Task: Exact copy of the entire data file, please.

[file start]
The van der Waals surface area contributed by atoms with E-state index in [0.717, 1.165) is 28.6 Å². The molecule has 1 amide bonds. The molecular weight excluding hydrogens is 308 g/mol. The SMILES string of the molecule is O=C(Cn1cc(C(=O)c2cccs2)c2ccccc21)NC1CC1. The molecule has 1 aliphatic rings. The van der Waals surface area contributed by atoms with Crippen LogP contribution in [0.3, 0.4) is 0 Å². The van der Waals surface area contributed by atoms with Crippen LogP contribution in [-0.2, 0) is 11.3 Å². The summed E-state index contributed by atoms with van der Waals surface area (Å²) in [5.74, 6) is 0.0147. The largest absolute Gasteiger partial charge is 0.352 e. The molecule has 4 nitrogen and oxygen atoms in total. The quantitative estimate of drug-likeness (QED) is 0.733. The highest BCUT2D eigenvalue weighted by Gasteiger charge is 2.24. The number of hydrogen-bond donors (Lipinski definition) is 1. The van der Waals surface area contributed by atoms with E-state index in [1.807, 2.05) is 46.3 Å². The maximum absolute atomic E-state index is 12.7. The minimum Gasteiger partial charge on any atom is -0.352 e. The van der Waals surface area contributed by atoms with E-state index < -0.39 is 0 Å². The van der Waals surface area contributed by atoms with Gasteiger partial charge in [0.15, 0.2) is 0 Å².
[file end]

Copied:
The van der Waals surface area contributed by atoms with E-state index in [0.717, 1.165) is 28.6 Å². The molecule has 1 amide bonds. The molecular weight excluding hydrogens is 308 g/mol. The SMILES string of the molecule is O=C(Cn1cc(C(=O)c2cccs2)c2ccccc21)NC1CC1. The molecule has 1 aliphatic rings. The van der Waals surface area contributed by atoms with Crippen LogP contribution in [0.3, 0.4) is 0 Å². The van der Waals surface area contributed by atoms with Crippen LogP contribution in [-0.2, 0) is 11.3 Å². The summed E-state index contributed by atoms with van der Waals surface area (Å²) in [5.74, 6) is 0.0147. The largest absolute Gasteiger partial charge is 0.352 e. The molecule has 4 nitrogen and oxygen atoms in total. The quantitative estimate of drug-likeness (QED) is 0.733. The highest BCUT2D eigenvalue weighted by Gasteiger charge is 2.24. The number of hydrogen-bond donors (Lipinski definition) is 1. The van der Waals surface area contributed by atoms with E-state index in [1.807, 2.05) is 46.3 Å². The maximum absolute atomic E-state index is 12.7. The minimum Gasteiger partial charge on any atom is -0.352 e. The van der Waals surface area contributed by atoms with E-state index < -0.39 is 0 Å². The van der Waals surface area contributed by atoms with Gasteiger partial charge in [0.15, 0.2) is 0 Å².